Amajita will now have to fight for a win in their final Group D match against Uruguay if they are to stand a chance of qualifying for the knockout stages as one of the four best third-place finishers.
This 2-0 loss against Italy sees coach Thabo Senong’s team now being bottom of their group with no points, having suffered a 2-1 defeat against
Amajita were pitted in what could be referred to as a “group of death”, with both Japan and Uruguay having qualified for the tournament as continental champions, while Italy finished as runners-up to France in the Uefa Under-19 European Championship the previous year.
In this encounter, the towering Italians, who suffered a 1-0 defeat in their first match against
It was their quick transition play which proved very difficult for Amajita to deal with. And that’s because the Italians didn’t spend too much time on the ball moving forward. They played one-touch football, sometimes two, each time they transitioned from centre midfield into the attacking third.
Their coach Evani Alberico paced up and down in his dug-out with frustration, throwing his hands up in disbelief each time his side missed scoring chances.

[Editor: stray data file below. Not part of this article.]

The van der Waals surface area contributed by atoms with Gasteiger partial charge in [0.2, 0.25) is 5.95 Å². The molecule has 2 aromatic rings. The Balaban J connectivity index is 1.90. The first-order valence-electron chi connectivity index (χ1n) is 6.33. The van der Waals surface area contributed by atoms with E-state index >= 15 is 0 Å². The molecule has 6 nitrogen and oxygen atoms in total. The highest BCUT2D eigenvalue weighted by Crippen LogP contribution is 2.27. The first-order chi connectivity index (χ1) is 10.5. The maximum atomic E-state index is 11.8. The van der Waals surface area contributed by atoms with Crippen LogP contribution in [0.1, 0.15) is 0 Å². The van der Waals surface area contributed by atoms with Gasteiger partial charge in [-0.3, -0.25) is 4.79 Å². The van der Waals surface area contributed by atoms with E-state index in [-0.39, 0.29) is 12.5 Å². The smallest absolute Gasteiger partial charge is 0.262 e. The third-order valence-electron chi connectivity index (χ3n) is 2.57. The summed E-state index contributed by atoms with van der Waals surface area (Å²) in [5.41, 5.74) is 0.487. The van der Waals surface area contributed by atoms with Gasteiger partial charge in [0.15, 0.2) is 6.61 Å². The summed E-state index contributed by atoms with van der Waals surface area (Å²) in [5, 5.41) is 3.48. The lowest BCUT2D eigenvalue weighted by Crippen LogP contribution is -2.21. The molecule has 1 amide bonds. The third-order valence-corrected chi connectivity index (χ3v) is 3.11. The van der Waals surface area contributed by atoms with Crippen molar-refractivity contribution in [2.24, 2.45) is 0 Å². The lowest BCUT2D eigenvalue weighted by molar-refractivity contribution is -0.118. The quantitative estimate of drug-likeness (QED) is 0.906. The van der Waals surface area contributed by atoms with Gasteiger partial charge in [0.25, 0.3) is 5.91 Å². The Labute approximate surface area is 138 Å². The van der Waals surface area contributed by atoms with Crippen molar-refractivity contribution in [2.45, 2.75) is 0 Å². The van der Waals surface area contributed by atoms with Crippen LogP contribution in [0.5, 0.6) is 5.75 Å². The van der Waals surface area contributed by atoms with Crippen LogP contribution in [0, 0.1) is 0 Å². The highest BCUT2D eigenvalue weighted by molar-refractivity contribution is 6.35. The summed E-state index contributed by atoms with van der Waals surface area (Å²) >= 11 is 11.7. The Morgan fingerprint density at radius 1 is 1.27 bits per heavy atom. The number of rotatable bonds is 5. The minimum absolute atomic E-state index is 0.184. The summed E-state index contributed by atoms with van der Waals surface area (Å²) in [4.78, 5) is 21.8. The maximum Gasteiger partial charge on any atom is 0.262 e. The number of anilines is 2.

Mondli Mpoto had denied them twice when his defensive line had failed to protect him from their deadly shots.
In the 23rd minute, the Azzurri were awarded a penalty after Wiseman Meyiwa committed a foul inside the area
Riccardo Orsolini took full advantage of that opportunity and blasted it home, leaving Mpoto with no chance of tipping it way from the goalmouth, after he had dived in the right direction.
In the second period, the Italians also demonstrated that not only were they quick on their feet, but also showed that they had strong aerial presence.
And that’s how they scored their second goal. Andrea Favilli converted a superb header after a teammate played a long ball inside the 18-yard area. Mpoto was also too late in his reaction to make the required save.
Amajita tried to fight back in the remaining minutes of the match, but it was already too late. They were simply outclassed by a side who wanted it more.